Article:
Dr. Pronovost attributed the favorable effect of checklists for completing complex processes to two factors:

  1. They act as prompts and reminders to aid memory.
  2. They specify the minimum expected steps that have been shown to improve outcomes, translating the knowledge in the medical literature to the bedside care of patients.

The success of this work at Johns Hopkins, as measured by fewer deaths, shorter ICU and hospital stays and reduction of costs (by millions of dollars each year), gained wide attention and led to interest all over the world. Several years ago, the Michigan Hospital Association approached Dr. Pronovost to implement a program of using checklists to reduce line infections at the ICUs of its member hospitals.

He began by convincing the hospitals to collect baseline data, which, in 2004, showed a higher average infection rate than in other parts of the country. To prime the ICUs for the interventions, he made certain that chlorhexidine soap and full-size sterile drapes were available and in a convenient form – the manufacturer of the central line kits created a package containing all the necessary items. Nursing leaders monitored use of the checklists and physicians changed their behavior. In 2006, the results were published in a landmark article in the New England Journal of Medicine showing a dramatic reduction in line infections compared to the baseline, and saving over one thousand lives and nearly $200 million.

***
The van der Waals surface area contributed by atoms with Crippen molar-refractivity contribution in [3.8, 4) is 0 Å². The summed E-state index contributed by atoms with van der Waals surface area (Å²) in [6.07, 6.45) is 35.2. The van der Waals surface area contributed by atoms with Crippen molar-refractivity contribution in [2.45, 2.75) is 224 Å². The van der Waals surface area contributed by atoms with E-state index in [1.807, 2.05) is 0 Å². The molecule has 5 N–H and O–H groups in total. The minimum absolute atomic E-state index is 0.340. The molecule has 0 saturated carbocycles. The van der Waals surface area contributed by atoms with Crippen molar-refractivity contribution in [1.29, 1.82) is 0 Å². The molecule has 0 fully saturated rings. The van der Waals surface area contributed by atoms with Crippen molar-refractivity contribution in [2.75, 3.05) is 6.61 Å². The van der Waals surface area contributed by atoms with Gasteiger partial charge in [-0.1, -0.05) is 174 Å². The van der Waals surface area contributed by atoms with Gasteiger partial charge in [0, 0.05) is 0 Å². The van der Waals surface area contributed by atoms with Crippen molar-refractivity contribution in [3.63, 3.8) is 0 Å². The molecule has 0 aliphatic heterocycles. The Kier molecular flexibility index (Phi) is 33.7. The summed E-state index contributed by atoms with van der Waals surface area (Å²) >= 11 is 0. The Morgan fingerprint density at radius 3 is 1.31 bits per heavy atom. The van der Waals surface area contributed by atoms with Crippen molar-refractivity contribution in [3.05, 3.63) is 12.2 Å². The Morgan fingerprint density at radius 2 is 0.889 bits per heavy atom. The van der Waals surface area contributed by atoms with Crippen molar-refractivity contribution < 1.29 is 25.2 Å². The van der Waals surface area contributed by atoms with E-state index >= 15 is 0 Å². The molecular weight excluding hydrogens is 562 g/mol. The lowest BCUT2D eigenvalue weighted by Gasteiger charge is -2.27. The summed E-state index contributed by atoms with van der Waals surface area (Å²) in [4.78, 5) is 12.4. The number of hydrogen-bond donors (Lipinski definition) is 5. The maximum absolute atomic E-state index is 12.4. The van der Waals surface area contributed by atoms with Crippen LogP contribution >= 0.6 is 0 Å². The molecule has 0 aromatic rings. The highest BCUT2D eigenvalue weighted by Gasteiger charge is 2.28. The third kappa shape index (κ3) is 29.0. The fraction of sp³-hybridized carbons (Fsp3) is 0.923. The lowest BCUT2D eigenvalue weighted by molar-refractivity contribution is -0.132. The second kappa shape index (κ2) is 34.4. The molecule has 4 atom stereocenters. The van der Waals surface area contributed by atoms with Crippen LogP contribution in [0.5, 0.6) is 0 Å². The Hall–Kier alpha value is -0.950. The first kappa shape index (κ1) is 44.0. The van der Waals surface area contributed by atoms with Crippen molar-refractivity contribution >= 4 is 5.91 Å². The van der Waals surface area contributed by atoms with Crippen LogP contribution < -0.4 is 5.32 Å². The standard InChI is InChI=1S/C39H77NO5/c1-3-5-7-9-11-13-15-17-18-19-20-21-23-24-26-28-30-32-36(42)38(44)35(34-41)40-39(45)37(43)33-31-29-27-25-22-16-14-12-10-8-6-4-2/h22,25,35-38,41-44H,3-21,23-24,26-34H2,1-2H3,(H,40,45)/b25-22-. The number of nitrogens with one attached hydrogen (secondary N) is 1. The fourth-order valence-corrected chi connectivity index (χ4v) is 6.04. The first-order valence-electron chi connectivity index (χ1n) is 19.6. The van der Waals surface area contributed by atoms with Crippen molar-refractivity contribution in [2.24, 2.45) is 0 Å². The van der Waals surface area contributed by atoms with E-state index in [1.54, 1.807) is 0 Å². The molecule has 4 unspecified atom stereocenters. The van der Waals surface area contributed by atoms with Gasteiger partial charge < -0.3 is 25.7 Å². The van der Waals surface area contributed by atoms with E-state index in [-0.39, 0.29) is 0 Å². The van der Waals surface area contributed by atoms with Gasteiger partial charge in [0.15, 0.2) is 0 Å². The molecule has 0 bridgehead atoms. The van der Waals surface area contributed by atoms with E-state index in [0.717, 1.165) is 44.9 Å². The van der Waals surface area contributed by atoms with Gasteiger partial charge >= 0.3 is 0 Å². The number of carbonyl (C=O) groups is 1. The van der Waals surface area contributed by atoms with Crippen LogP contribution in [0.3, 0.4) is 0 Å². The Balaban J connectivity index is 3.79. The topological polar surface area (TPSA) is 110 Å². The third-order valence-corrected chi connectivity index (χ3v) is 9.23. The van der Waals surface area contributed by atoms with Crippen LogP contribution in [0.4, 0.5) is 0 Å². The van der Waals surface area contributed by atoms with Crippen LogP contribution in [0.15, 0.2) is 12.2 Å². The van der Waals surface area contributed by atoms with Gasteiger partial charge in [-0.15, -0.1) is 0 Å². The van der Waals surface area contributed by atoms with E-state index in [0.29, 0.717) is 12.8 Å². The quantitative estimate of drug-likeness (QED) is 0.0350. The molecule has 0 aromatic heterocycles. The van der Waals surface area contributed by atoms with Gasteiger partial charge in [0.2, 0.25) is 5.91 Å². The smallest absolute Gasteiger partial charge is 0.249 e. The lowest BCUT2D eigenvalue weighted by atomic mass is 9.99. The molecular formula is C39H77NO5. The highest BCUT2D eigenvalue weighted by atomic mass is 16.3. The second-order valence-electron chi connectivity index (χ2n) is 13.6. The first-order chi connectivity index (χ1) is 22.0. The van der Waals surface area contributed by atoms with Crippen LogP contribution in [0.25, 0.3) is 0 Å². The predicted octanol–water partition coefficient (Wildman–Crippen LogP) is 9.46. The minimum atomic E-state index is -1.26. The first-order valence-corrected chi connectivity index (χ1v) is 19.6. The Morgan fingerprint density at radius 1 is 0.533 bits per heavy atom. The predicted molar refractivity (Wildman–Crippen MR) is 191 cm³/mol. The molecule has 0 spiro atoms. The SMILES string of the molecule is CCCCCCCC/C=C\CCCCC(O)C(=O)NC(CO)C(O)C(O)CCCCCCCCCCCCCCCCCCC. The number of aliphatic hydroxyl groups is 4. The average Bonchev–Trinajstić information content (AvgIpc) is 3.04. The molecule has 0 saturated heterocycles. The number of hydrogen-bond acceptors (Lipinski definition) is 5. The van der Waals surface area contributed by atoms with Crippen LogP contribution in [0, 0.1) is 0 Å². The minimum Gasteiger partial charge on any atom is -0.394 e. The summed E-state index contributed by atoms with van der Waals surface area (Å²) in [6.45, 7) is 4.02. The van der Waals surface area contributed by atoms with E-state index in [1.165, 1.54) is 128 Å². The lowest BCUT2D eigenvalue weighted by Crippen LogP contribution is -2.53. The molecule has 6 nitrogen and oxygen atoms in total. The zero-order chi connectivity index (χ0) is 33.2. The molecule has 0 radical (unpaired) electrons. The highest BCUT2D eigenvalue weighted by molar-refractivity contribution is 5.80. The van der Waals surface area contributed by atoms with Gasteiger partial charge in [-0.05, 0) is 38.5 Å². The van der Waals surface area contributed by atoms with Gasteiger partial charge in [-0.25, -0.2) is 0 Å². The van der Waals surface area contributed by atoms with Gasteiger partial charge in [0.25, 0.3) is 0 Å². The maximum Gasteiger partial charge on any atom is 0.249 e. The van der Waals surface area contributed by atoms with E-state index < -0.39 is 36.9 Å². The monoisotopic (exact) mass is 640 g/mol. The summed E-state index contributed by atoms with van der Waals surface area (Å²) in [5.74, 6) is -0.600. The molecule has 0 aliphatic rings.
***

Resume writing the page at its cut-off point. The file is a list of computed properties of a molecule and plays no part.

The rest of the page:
From this story, Gawande poses the idea that medicine and physicians are undergoing changes similar to those that aviation and test pilots experienced as knowledge of the factors that caused accidents became clearer and methods to prevent them evolved. Pronovost is somewhat more pessimistic about how rapidly these ideas will be adopted in health care. If history is any guide, payers will drive this and similar initiatives far more than providers.